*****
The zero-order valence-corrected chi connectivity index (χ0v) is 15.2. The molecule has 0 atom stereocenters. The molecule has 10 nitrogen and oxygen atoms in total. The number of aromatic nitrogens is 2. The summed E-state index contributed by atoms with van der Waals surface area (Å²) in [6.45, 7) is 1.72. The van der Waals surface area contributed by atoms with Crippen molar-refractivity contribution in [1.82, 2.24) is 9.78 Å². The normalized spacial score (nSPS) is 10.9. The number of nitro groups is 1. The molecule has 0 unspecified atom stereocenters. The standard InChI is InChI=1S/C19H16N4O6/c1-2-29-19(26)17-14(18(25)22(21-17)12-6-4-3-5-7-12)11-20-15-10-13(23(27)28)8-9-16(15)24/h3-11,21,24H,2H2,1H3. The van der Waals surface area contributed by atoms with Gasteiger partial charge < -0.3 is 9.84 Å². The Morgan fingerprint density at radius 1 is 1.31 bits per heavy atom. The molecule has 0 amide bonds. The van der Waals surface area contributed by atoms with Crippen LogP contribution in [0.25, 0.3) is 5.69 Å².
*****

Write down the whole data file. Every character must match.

The zero-order valence-corrected chi connectivity index (χ0v) is 15.2. The molecule has 0 atom stereocenters. The molecule has 10 nitrogen and oxygen atoms in total. The number of aromatic nitrogens is 2. The summed E-state index contributed by atoms with van der Waals surface area (Å²) in [6.45, 7) is 1.72. The van der Waals surface area contributed by atoms with Crippen molar-refractivity contribution in [1.82, 2.24) is 9.78 Å². The normalized spacial score (nSPS) is 10.9. The number of nitro groups is 1. The molecule has 0 unspecified atom stereocenters. The standard InChI is InChI=1S/C19H16N4O6/c1-2-29-19(26)17-14(18(25)22(21-17)12-6-4-3-5-7-12)11-20-15-10-13(23(27)28)8-9-16(15)24/h3-11,21,24H,2H2,1H3. The van der Waals surface area contributed by atoms with Gasteiger partial charge < -0.3 is 9.84 Å². The Morgan fingerprint density at radius 1 is 1.31 bits per heavy atom. The molecule has 0 amide bonds. The van der Waals surface area contributed by atoms with Crippen LogP contribution in [0.25, 0.3) is 5.69 Å².